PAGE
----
Initial reviews of The Good Girltouted it as “the next Gone Girl,” and my interest wasn’t really piqued. Probably because every book with a female protagonist and a mystery have been called that over the past couple years. And then I read a couple reviews that compared it to Stolen, and my interest was very piqued.
Mia Dennett is the daughter of a prominent, wealthy judge and finds herself abducted by Colin Thatcher, a poor unfortunate soul in need of the large payment offered to him to do the actual kidnapping dirty work by another, more dangerous, man, who plans to hold Mia for ransom. Colin follows through with the initial abduction, but fears for her life after he hands her over, and quickly decides to take her to a remote cabin instead of dropping her off, managing to both abduct and save her at the same time. They stay at the cabin for months and their relationship grows from disdain to affection. Meanwhile, Mia’s mother, Eve, works with Detective Gabe Hoffman to try to find her. The story switches perspective from Colin to Eve to Gabe, and back and forth between before Mia was found and after.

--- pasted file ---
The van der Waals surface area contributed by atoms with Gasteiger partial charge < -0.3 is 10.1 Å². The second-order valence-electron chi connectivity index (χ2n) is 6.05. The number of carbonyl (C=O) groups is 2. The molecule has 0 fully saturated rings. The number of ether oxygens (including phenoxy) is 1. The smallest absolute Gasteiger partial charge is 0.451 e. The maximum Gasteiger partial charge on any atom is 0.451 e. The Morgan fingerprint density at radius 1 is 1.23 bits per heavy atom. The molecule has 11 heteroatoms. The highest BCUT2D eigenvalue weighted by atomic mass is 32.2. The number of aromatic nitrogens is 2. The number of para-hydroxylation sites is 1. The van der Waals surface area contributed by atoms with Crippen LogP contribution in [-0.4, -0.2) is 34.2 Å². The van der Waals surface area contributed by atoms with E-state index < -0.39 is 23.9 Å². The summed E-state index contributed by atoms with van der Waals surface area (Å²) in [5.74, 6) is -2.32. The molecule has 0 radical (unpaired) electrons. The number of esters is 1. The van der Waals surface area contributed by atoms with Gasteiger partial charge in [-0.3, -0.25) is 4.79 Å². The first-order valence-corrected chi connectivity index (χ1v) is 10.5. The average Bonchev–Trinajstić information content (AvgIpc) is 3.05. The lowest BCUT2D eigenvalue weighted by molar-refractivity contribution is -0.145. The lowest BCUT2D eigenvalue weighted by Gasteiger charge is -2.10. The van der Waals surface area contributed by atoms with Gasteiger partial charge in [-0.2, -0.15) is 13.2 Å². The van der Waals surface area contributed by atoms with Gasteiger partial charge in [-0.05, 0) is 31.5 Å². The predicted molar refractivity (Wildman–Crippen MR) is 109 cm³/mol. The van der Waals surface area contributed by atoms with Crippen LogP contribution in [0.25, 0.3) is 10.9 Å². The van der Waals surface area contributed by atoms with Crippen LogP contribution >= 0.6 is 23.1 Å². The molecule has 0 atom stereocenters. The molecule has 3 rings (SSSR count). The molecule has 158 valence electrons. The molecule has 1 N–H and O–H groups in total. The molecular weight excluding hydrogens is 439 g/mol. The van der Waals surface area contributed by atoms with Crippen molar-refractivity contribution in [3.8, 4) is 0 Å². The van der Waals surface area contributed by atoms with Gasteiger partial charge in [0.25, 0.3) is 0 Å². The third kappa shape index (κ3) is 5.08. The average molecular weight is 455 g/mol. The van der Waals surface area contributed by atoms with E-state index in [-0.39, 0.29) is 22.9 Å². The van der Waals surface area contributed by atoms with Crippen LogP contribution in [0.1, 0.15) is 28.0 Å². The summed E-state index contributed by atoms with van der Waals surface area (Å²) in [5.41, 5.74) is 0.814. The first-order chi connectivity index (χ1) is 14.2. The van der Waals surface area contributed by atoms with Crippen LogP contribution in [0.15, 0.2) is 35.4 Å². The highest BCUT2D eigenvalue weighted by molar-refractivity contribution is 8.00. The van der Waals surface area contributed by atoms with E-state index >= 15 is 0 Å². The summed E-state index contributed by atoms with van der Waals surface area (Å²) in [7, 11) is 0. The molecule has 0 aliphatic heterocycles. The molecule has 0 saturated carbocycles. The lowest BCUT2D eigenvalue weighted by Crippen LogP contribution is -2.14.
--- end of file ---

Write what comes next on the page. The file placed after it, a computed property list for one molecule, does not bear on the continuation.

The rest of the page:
Overall, I thought the story was okay. The shifting perspectives definitely made the story more interesting, but the shifting time device made it a little confusing, especially because it seemed to exist to purposely confuse the reader into a surprise ending. It doesn’t count as a surprise ending if the story is misleading to the extent that it doesn’t quite make sense.
This definitely isn’t a light-hearted read (just like Gone Girl, hey!), and is actually pretty damn sad, but is still worth checking out if you’re in for a cold night and want something to keep you (kind of) guessing.